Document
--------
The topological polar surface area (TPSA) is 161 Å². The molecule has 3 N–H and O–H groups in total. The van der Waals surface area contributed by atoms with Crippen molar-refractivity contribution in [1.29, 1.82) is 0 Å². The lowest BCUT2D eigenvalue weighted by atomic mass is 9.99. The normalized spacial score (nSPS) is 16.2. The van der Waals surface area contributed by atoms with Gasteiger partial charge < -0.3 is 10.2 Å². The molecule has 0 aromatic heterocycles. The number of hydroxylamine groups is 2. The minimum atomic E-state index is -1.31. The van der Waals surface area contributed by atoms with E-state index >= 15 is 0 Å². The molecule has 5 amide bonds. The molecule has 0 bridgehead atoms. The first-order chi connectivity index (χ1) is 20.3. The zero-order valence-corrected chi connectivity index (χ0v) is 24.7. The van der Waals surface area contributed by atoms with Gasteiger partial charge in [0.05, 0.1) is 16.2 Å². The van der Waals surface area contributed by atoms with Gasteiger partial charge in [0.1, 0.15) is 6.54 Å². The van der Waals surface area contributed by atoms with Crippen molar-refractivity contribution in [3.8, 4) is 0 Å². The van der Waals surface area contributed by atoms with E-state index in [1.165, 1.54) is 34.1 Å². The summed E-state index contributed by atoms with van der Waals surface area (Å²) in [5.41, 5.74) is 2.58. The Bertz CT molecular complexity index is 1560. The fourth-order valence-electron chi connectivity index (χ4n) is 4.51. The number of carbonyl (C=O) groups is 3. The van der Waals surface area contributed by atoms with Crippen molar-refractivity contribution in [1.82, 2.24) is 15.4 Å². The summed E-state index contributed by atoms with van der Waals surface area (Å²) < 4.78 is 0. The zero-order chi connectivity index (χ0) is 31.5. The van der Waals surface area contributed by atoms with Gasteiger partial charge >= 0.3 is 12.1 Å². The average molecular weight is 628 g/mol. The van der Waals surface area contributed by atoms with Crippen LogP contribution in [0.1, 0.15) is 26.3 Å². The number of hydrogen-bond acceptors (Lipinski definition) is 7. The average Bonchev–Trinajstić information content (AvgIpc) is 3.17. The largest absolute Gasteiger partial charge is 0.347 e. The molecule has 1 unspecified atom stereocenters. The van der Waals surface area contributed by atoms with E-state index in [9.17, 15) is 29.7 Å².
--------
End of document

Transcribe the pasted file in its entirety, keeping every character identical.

The topological polar surface area (TPSA) is 161 Å². The molecule has 3 N–H and O–H groups in total. The van der Waals surface area contributed by atoms with Crippen molar-refractivity contribution in [1.29, 1.82) is 0 Å². The lowest BCUT2D eigenvalue weighted by atomic mass is 9.99. The normalized spacial score (nSPS) is 16.2. The van der Waals surface area contributed by atoms with Gasteiger partial charge < -0.3 is 10.2 Å². The molecule has 0 aromatic heterocycles. The number of hydroxylamine groups is 2. The minimum atomic E-state index is -1.31. The van der Waals surface area contributed by atoms with E-state index >= 15 is 0 Å². The molecule has 5 amide bonds. The molecule has 0 bridgehead atoms. The first-order chi connectivity index (χ1) is 20.3. The zero-order valence-corrected chi connectivity index (χ0v) is 24.7. The van der Waals surface area contributed by atoms with Gasteiger partial charge in [0.05, 0.1) is 16.2 Å². The van der Waals surface area contributed by atoms with Gasteiger partial charge in [0.1, 0.15) is 6.54 Å². The van der Waals surface area contributed by atoms with Crippen molar-refractivity contribution in [3.8, 4) is 0 Å². The van der Waals surface area contributed by atoms with E-state index in [1.165, 1.54) is 34.1 Å². The summed E-state index contributed by atoms with van der Waals surface area (Å²) in [5.41, 5.74) is 2.58. The Bertz CT molecular complexity index is 1560. The fourth-order valence-electron chi connectivity index (χ4n) is 4.51. The number of carbonyl (C=O) groups is 3. The van der Waals surface area contributed by atoms with Crippen molar-refractivity contribution in [1.82, 2.24) is 15.4 Å². The summed E-state index contributed by atoms with van der Waals surface area (Å²) < 4.78 is 0. The zero-order chi connectivity index (χ0) is 31.5. The van der Waals surface area contributed by atoms with Gasteiger partial charge >= 0.3 is 12.1 Å². The average molecular weight is 628 g/mol. The van der Waals surface area contributed by atoms with Crippen LogP contribution in [0.1, 0.15) is 26.3 Å². The number of hydrogen-bond acceptors (Lipinski definition) is 7. The average Bonchev–Trinajstić information content (AvgIpc) is 3.17. The largest absolute Gasteiger partial charge is 0.347 e. The molecule has 1 unspecified atom stereocenters. The van der Waals surface area contributed by atoms with E-state index in [9.17, 15) is 29.7 Å².